Most of the chart types have two axes: A value axis and a category axis. With most chart types, the values of a data series are plotted along the value axis and the categories along the category axis. Normally the value axis corresponds to the Y axis and the category axis to the X axis.
Three-dimensional chart types also have a third (Z) axis.
Gridlines (or orientation lines) are vertical and horizontal lines that divide up the drawing area. They improve the readability of the individual chart values.
The list of elements tells you which axes are available in the chart. It is possible that two value axes are displayed there although only one is visible in the chart preview. This occurs if the second axis lacks the property Visibility.
Axes consist of the following elements:
You can also make scaling, boundary level, and data sequence specifications in the properties of axes.
The properties that you can define depend on the chart type you selected.
You can add an additional value axis to a chart with value and category axes. You can place individual data series of the chart on the second value axis. This can be useful if the value ranges of two data series are very different. If this is the case, you can set a different scaling factor for the secondary axis in order to balance the chart.
If the list of elements contains the entry ValueAxis2, the selected chart type allows you to add a secondary axis.
The scaling factor of an axis influences the distribution of the data series within a value scale. You can choose between the following scaling types:
You can change the scaling factor for value axes, but not for category axes. It does not matter whether the X axis or the Y axis is the value axis.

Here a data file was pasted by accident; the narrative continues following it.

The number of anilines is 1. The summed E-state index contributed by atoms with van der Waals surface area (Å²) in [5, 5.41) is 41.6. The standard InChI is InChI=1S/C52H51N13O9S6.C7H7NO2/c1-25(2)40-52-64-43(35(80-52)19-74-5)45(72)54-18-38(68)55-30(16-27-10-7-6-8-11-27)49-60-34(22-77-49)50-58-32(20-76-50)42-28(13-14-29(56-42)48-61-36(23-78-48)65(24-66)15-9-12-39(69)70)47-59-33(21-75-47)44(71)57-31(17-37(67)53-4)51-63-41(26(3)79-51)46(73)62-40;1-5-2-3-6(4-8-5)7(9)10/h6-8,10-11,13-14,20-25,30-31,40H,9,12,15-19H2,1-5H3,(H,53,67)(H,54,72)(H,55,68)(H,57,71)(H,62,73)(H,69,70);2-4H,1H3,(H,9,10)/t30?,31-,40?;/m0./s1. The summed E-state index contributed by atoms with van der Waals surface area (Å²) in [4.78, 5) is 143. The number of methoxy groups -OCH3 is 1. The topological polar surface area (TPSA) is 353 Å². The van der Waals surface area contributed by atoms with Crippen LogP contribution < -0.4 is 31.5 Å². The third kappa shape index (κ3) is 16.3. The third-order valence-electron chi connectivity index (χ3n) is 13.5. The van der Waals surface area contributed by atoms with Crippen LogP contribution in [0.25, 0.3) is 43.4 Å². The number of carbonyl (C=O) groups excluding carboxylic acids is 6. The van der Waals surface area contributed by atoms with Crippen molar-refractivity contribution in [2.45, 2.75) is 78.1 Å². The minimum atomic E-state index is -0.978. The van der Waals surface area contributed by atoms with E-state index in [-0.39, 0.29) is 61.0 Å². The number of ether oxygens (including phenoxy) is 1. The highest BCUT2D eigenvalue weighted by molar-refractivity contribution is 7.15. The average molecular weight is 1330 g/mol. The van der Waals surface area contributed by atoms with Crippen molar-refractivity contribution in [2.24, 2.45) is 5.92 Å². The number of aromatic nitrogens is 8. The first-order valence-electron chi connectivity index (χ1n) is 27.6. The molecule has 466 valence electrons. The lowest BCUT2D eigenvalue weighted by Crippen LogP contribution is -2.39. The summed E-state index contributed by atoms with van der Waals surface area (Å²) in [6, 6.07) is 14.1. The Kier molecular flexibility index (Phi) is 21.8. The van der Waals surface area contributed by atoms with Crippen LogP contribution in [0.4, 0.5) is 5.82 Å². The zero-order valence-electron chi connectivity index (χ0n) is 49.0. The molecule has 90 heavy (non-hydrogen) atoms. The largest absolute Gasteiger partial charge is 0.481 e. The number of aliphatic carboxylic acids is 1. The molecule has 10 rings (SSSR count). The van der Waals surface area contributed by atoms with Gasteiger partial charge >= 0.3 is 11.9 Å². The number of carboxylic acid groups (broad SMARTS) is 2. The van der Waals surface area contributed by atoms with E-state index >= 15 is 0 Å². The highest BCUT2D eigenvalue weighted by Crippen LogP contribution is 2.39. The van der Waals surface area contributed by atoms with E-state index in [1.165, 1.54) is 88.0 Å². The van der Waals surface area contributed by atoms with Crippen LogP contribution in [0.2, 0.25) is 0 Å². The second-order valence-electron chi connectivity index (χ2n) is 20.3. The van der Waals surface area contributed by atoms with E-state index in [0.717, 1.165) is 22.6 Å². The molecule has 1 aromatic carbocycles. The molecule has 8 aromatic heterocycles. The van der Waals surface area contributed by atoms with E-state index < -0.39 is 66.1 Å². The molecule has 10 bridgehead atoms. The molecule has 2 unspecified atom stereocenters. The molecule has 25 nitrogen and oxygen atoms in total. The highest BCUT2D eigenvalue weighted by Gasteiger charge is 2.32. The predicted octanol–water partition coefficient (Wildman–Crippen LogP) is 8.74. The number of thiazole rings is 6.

In the case of category axes in bar and column diagrams, you can select the property Variable Category Width in order to display the categories in different widths.
When entering value ranges, make sure that the values you enter tally with the values in your data sources. Values from data sources that are not in the range entered are not displayed in the chart later on.
We recommend that you select the fields Automatic Minimum and Automatic Maximum.
For value axes, you can define how many major and minor tick marks are displayed on the scale.
The procedure for major tick marks and minor tick marks is identical, and is explained in the example using major tick marks.
You can also change the appearance of the tick marks in this element. This is also the case for category axes (see also Formatting Lines ).
You can define on the category axes whether all category labels are to be displayed, or if not, which labels you want to exclude. This can save space, and is possible if the sequence of categories is obvious, for example, the names of months. You can also change the position of category labels.
You can change the point where the axes cross in a chart. You can also define whether the point of intersection should always lie between categories or on a category.
You can add a title to an axis. You can also enter the units to be displayed on the axes (for example, mill. US $).
If you do not need an axis title or unit, you can remove these elements.